Connected mechanical engineering curriculum through a fundamental learning integration platform

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dc.contributor.author Feldhausen, Thomas
dc.date.accessioned 2017-04-18T17:01:14Z
dc.date.available 2017-04-18T17:01:14Z
dc.date.issued 2017-05-01 en_US
dc.identifier.uri http://hdl.handle.net/2097/35415
dc.description.abstract To keep students engaged in the learning process, educational engineering institutions need to enhance their curricula. Courses within an undergraduate curriculum need to be connected in a way that is meaningful and promotes student engagement through hands-on learning. Courses are currently designed like silos of knowledge with no connection between them, yet, there needs to be a realistic and practical tie between them. Prior research that addresses course integration, hands-on learning and student engagement has guided the development of this thesis. Building on prior research, a Fundamental Learning Integration Platform (FLIP) has been developed that uses a physical object to integrate traditionally mechanical engineering taught courses with the use of a single ubiquitous object. This learning platform has three desired outcomes: 1) it connects the entire curriculum, 2) it creates a physical connection between theoretical and practical engineering concepts, and 3) it engages and includes every student in the learning process. After identifying research to guide the development of the FLIP as well as identifying courses in a mechanical engineering curriculum, a desktop steam engine was developed and is shown that it is applicable to each course. This physical object acts as the FLIP. Ultimately, it will create a physical connection between theoretical and practical engineering concepts while integrating courses together and actively engaging each student in the learning process. Utilizing the same assessment methods used in the identified research, higher retention rates, increased passing rates of the Fundamentals of Engineering exam, and increased student inclusion in the classroom are all desired measurables of the FLIP. The results of this research have provided a well-developed FLIP that utilizes a physical object to increase student engagement while integrating traditional mechanical engineering courses together. en_US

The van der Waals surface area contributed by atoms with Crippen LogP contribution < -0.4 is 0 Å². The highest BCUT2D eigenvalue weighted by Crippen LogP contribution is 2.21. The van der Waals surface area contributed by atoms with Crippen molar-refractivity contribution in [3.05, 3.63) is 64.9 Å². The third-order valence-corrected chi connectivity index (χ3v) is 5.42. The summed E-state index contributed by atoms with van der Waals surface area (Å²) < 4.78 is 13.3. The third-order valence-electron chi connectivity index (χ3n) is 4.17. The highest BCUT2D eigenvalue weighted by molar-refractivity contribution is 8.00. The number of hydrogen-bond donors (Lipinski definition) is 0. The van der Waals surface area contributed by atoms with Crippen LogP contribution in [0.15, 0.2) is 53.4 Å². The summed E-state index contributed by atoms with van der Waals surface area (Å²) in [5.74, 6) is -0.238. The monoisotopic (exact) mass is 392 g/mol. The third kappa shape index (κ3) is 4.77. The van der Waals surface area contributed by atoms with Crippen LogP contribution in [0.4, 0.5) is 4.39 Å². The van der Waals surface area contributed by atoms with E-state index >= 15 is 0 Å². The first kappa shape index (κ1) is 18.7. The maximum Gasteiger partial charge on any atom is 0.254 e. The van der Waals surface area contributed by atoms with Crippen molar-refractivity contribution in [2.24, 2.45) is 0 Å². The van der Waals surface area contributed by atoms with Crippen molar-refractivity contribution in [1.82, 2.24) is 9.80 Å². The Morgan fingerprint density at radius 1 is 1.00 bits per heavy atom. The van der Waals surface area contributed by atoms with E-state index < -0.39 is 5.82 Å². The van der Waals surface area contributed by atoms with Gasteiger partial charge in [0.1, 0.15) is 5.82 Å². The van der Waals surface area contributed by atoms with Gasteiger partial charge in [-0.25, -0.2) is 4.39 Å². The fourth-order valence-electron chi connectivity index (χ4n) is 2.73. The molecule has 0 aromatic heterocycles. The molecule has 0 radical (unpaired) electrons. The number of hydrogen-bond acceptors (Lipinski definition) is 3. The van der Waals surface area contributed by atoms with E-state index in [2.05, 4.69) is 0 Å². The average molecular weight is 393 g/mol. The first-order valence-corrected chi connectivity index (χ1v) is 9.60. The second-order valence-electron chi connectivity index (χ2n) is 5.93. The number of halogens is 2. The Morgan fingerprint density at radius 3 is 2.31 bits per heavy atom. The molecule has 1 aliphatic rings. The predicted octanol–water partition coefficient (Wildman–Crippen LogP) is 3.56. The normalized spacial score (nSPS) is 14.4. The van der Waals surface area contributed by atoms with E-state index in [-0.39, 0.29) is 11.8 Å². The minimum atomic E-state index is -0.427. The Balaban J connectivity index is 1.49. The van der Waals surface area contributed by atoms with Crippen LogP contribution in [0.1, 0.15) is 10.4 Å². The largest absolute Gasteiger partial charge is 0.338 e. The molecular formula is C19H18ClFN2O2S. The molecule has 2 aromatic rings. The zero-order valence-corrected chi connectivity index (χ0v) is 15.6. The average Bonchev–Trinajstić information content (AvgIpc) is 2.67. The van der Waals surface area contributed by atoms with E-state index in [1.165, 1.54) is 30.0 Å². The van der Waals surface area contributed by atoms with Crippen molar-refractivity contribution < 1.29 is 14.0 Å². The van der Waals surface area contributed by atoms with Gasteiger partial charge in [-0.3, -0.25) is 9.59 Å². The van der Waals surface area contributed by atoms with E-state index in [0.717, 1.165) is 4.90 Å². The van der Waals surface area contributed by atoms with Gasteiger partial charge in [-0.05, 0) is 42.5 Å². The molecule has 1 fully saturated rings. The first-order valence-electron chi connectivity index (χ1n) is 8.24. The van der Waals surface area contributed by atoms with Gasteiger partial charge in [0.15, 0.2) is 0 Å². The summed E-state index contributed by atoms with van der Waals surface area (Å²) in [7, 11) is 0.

dc.language.iso en_US en_US
dc.publisher Kansas State University en
dc.subject Student engagement
dc.subject Curriculum integration
dc.subject Curriculum development
dc.subject Physical object
dc.subject Hands-on learning
dc.title Connected mechanical engineering curriculum through a fundamental learning integration platform en_US
dc.type Thesis en_US
dc.description.degree Master of Science en_US
dc.description.level Masters en_US
dc.description.department Department of Mechanical and Nuclear Engineering en_US
dc.description.advisor Bruce Babin en_US
dc.date.published 2017 en_US
dc.date.graduationmonth May en_US


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